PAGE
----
A book for every stage of love

Image: Rob Dobi

On average a song lasts 3 minutes 30 seconds. Paintings can only capture a moment in time. And Hollywood rom-coms usually roll the credits once the couple have said 'I do'. And yet, from teenage lust to adult companionship, we spend decades falling in and out of love.

When it comes to reflecting those long – sometimes complicated, sometimes blissful – romantic journeys, nothing does it better than a book. Here we present a capsule of reading that will last you a lifetime. And if you want more love stories, read our list of the best romance books.

First dates

The Fault in our Stars by John Green (2013)

We start our literary journey with the equally exciting and dreadful rite of passage: the first date. As if love as a teenager isn’t awkward enough, for Gus and Hazel the logistics are even trickier because Hazel is suffering from terminal cancer.

Determined not to let the c-word limit their lives, the duo travel to Amsterdam. Shortly after take-off, Gus confesses his love and takes Hazel for a romantic meal during which they have their first sip of champagne  - a drink, they are told, inventor Dom Perignon described as 'tasting the stars'... 

There is a lot to take away from this heart-wrenching story but when it comes to distilling your dating nerves - remember to live in the moment. And always order champagne. 

Unrequited love

Emma by Jane Austen (1815)

Emma may have taken the title of Jane Austen’s novel but it is the young and naive Harriet Smith who captures our hearts. Persuaded by Emma to decline a proposal of marriage from the admirable Mr Martin, Harriet is encouraged to set her sights on Mr Elton and dutifully falls head-over-heels.

When it dawns on her that Mr Elton’s attentions are focused elsewhere, Harriet is heartbroken and takes a good part of the novel recovering before ceremonially burning a small pencil she stole from him. Unperturbed, Emma attempts another disastrous match for her friend before hanging up her cupid’s bow for good. Harriet – we feel your pain.

First love

Romeo and Juliet by William Shakespeare (1594)

No one has captured the intense, burning, all consuming passion of first love quite like Shakespeare when he allowed Romeo to gatecrash Juliet's family party.

Although the star-crossed lovers have been inspiring fictional couples ever since - from a movie about two garden gnomes aptly named Gnomeo & Juliet (2011) to Malorie Blackman’s fantasy series, Noughts and Crosses - it is arguably only the Bard's exquisite prose that can really do justice to those first pangs of passion. 'Love is a smoke made with the fume of sighs', indeed.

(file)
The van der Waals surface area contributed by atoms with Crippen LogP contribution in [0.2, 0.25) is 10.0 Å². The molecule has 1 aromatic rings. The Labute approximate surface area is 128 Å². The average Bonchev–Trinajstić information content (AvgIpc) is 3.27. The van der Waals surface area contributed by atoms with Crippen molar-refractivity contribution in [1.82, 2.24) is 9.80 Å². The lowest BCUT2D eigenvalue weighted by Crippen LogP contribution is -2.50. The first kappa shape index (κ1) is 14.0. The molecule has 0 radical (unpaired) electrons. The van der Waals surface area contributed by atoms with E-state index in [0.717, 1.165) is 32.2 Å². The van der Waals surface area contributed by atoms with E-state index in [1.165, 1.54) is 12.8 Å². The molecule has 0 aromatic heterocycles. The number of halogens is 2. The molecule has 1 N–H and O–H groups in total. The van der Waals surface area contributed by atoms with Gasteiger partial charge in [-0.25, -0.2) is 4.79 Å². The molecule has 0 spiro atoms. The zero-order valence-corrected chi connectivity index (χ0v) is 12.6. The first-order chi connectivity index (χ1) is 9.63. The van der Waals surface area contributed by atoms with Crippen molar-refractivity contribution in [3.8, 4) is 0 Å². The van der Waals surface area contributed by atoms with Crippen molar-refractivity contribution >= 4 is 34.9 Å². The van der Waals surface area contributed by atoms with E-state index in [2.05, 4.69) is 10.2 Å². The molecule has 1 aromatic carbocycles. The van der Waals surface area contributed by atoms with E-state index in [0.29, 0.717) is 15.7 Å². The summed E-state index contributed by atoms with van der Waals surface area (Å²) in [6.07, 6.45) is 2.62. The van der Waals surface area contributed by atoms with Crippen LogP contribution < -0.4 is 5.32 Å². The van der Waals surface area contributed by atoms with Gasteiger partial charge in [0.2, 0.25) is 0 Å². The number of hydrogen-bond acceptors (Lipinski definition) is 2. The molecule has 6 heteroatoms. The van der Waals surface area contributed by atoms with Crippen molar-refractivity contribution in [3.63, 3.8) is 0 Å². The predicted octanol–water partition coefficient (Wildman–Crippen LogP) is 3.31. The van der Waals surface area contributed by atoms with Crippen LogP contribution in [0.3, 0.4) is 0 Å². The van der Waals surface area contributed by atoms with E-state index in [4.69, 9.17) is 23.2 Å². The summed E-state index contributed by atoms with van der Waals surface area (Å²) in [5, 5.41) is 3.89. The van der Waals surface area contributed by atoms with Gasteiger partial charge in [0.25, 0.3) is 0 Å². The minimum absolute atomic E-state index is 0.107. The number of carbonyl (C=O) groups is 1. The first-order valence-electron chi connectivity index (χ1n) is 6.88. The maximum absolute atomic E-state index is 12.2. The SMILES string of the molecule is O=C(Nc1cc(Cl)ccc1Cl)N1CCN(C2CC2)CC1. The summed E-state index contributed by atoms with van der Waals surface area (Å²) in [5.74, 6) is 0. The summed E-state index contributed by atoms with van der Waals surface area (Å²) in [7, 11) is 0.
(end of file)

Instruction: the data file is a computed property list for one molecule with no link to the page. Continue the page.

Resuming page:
The Autobiography of Alice B. Toklas by Gertrude Stein (1933)

So you’ve found the one, made your vows and cut the cake. The big day might be over but if you are unsure what comes next, then literature holds no shortage of insights into marriage.

For some inspiring nuptial goals, Gertrude Stein and Alice B Toklas were utterly intertwined yet completely independent spirits and were the very definition of a power couple. Their salon on a Saturday night was the place to be seen for any artist or writer in 1930s Paris - just ask Picasso or Hemingway. This account of their relationship, living through a fascinating period of history, will certainly make you and your spouse up your date night game.

Surviving (or not surviving) a long term relationship

Ordinary People by Diana Evans (2019)

Not all of us are as fortunate as Gertrude and Alice when it comes to wedded bliss. In Diane Evans’ bitter-sweet story, two 30-something couples navigate their moment of reckoning, when youthful dreams are shelved for the demands of a young family and boozy nights out in central London are swapped for frantic commutes home to the suburbs. 

Each character in this celebrated novel battles their own demons as they attempt to find a happier way forward. All in all it's a poignant reminder about how we can be careless with the ones we love most. 

Second chances

The Trick to Time by Kit de Waal (2018)

As a young girl Mona’s father taught her the trick to time: ‘You can make it expand or you can make it contract. Make it shorter or make it longer.’ It's an idea that she carries through her life as she experiences moments of true happiness and devastating tragedies, until we find our heroine estranged from her husband, living in solitude and approaching her sixtieth birthday. Determined to make the most of the time she has left - and remembering her father’s words - she begins to pursue a new, more happier life. An emotional but uplifting read. 

A happy ever after

Ethel and Ernest by Raymond Briggs (1998) 

An elderly couple sit beside the fire. The husband is reading the paper, the wife is finishing her knitting. Both in their comfy slippers - a picture of contentment. This is one scene amongst many that Raymond Briggs drew to chronicle the lives of his parents, Ethel and Ernest, from their first meeting in 1928 to their deaths, only months apart, in 1971. Perhaps most famous for his story about a snowman, Briggs created an equally moving account of family life and the cost of losing the one you love. It's a portrait of an elderly couple we can all hope to be like one day. 

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